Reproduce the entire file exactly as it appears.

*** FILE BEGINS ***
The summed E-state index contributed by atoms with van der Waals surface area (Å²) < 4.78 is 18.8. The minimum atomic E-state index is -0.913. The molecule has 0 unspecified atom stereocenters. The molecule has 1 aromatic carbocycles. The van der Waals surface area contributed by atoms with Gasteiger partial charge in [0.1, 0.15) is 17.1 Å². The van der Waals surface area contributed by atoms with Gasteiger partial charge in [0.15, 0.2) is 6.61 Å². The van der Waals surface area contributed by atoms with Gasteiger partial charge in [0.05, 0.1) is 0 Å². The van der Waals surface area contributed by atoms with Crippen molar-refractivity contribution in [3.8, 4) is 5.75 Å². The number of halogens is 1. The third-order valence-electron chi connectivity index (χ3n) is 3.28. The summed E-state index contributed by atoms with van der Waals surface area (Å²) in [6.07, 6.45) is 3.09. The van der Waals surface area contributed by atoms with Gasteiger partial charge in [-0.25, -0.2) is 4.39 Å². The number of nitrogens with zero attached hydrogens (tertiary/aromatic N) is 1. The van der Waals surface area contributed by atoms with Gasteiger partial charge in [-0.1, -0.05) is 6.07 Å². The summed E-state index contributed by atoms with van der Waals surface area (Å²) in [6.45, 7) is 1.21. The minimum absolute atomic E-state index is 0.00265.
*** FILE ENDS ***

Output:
The summed E-state index contributed by atoms with van der Waals surface area (Å²) < 4.78 is 18.8. The minimum atomic E-state index is -0.913. The molecule has 0 unspecified atom stereocenters. The molecule has 1 aromatic carbocycles. The van der Waals surface area contributed by atoms with Gasteiger partial charge in [0.1, 0.15) is 17.1 Å². The van der Waals surface area contributed by atoms with Gasteiger partial charge in [0.15, 0.2) is 6.61 Å². The van der Waals surface area contributed by atoms with Gasteiger partial charge in [0.05, 0.1) is 0 Å². The van der Waals surface area contributed by atoms with Crippen molar-refractivity contribution in [3.8, 4) is 5.75 Å². The number of halogens is 1. The third-order valence-electron chi connectivity index (χ3n) is 3.28. The summed E-state index contributed by atoms with van der Waals surface area (Å²) in [6.07, 6.45) is 3.09. The van der Waals surface area contributed by atoms with Gasteiger partial charge in [-0.25, -0.2) is 4.39 Å². The number of nitrogens with zero attached hydrogens (tertiary/aromatic N) is 1. The van der Waals surface area contributed by atoms with Gasteiger partial charge in [-0.1, -0.05) is 6.07 Å². The summed E-state index contributed by atoms with van der Waals surface area (Å²) in [6.45, 7) is 1.21. The minimum absolute atomic E-state index is 0.00265.